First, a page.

In all things human, education

So I decided to do a Pinterest board to celebrate and share the love of being sugar-free this month. To add to my board, I do a search for “sugarfree”, and lo and behold, my search returns….


They’re sugar-free, grant you. But they’re all desserts.

So I add “paleo” to the description. After all, I’m being paleo inspired this month as well. Surely that will return some more robust food options.

What do I get? Still desserts.

Add “vegan.” Desserts.

Add “grainfree.” Desserts.

What is going on?!

It’s like our decision to go sugar-free has created this gaping hole that can only be filled by replicating the very ingredient we’re avoiding!

Okay, people, let’s buck up together. I’m a fan of a good sugar-free brownie just like the rest of us. But the point in going sugar-free for a few weeks or a month isn’t to be constantly substituting for our “deprivation.” Our goal is to re-sensitize our overly-sugared tastebuds to the subtle and delicious possibilities of our palate.

Let’s take the plunge. Let’s go sugar-free for real.

So rather than adding non-caloric sweetener to make a faux blueberry crumble, let’s dare to take a step back and jump into a different diet altogether. We are not depriving ourselves; we are nourishing ourselves. This isn’t a pity party or a diet, it’s a festival of culinary possibility.

Let’s embrace the sugar free! Embrace real food! Embrace no additives, no sweeteners, no corn syrup, no calorie-free substitutions! (Except the best hot cocoa ever. You get one gimmee :))

I’m three weeks in and I gotta say, it’s not a hardship. I’m gonna keep the ship going.

Jump on in. The sugar-free water is just fine.


And PS: Check out my Pinterest board!

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Showing 10 comments
  • Suzy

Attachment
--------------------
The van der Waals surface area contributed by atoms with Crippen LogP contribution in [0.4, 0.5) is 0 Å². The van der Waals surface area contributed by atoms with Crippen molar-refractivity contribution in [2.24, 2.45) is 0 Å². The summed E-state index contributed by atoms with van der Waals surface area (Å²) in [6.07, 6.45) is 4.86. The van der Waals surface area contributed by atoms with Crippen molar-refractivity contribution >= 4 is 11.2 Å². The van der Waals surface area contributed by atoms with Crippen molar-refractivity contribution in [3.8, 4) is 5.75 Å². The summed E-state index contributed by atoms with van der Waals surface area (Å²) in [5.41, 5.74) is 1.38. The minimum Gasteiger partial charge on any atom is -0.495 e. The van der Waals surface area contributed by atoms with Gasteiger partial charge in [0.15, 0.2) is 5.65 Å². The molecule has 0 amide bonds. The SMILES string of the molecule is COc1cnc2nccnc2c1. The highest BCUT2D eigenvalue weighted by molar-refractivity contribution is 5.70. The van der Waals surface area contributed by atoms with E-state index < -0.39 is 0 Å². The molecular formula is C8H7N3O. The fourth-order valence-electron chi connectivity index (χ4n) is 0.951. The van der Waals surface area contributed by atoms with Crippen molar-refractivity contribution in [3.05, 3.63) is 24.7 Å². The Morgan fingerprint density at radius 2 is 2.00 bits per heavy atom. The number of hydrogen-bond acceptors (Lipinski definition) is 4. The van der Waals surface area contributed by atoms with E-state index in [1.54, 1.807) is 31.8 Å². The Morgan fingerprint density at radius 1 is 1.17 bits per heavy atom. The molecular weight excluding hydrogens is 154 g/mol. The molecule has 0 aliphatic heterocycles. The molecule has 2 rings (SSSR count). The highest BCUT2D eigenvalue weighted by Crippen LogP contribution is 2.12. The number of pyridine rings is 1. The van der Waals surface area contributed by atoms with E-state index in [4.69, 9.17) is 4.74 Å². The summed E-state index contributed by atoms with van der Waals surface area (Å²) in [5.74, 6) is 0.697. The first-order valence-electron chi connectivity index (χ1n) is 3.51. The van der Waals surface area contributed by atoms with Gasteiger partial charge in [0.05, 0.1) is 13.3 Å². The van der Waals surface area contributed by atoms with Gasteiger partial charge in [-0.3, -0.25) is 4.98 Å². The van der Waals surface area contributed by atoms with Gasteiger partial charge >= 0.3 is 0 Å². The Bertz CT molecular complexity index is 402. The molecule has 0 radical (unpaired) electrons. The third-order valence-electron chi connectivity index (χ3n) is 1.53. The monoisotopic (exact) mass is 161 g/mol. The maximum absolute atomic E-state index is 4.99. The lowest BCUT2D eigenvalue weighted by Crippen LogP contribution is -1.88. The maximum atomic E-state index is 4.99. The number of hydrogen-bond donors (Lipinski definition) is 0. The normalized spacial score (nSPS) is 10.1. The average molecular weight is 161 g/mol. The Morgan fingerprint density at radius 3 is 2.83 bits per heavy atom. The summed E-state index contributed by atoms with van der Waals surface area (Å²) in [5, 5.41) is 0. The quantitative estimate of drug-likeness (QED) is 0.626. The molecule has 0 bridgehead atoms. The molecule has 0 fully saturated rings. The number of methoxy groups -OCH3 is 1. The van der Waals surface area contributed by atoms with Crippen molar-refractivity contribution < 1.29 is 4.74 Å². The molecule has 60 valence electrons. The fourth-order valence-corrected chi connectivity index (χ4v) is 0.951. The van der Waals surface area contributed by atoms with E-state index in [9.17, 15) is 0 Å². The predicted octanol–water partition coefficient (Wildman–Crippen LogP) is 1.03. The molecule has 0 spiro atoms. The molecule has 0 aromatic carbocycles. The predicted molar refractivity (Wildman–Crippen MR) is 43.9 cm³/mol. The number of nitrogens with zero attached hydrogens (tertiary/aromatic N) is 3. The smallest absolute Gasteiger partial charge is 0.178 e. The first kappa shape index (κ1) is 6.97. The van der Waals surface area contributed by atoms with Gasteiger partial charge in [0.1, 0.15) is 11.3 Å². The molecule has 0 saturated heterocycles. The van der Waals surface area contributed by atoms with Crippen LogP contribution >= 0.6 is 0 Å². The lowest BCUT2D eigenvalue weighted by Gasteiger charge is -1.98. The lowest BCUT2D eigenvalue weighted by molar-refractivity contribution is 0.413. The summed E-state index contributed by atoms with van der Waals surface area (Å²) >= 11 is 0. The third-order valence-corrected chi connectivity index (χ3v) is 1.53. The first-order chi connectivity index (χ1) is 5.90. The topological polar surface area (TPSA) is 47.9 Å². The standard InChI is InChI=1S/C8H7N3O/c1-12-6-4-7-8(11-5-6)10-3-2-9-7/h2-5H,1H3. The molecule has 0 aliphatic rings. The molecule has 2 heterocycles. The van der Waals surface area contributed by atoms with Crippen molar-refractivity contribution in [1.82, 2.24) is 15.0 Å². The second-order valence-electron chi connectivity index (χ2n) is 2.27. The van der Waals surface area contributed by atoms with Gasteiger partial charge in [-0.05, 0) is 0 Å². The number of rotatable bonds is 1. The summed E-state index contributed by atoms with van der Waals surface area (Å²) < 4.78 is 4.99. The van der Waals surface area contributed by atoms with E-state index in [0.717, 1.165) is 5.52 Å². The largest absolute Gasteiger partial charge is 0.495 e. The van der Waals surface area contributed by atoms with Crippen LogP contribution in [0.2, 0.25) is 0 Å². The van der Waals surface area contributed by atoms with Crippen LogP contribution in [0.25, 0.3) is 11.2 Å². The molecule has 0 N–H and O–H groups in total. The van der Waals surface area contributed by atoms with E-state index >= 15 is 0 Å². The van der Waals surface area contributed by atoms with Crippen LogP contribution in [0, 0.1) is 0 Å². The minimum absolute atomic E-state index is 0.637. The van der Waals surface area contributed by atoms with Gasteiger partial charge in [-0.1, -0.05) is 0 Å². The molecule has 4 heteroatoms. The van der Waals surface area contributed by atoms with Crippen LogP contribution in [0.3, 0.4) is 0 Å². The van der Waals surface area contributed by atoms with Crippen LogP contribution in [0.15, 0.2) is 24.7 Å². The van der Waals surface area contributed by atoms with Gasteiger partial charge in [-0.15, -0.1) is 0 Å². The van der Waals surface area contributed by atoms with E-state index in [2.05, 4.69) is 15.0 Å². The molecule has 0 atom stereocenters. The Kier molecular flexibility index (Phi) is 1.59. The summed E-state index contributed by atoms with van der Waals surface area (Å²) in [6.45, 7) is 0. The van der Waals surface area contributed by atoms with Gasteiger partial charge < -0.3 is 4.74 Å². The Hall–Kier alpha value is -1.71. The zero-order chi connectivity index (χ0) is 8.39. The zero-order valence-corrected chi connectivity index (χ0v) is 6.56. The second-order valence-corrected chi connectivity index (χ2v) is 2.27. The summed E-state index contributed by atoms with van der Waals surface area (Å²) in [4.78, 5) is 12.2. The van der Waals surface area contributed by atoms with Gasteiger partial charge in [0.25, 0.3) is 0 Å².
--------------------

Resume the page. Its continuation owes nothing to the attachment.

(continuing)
I went sugar free a couple of years ago but I also went coffee/dairy/alcohol free at the same time. Boy was it hard! But it was also amazing. After the initial aches and pains of ‘detox’ (which were insanely horrible – I couldn’t sleep for more than 20 minutes at a time because the pain in my limbs and lower back were horrendous), I felt so good. I lost weight, my skin was great, I had more energy than ever before, my digestive system worked like it had never done before too lol.
    I managed to stay healthy for quite a long time but slowly, over the next year or so I began to re-introduce those pesky things back into my diet. I’m still healthier than a lot of people but I do know I need to get back to that super healthy place!
    Good luck, Rachel. I’m looking forward to reading more about your journey! <3

  • Rachel

    Thanks Suzy! Ohhhhh to go COFFEE free!! That, my friend, is the next frontier and requires putting my serious big girl pants on. While I’m currently alcohol free and mostly dairy free, I’m still putting the cream in my coffee. And tea. Because of my caffein love affair. Maybe August…or September. *Gulp.* Thanks for writing and sharing! I’ll be trucking along on my sugar free adventure for August..perhaps a good time to get rid of those pesky things again? 😉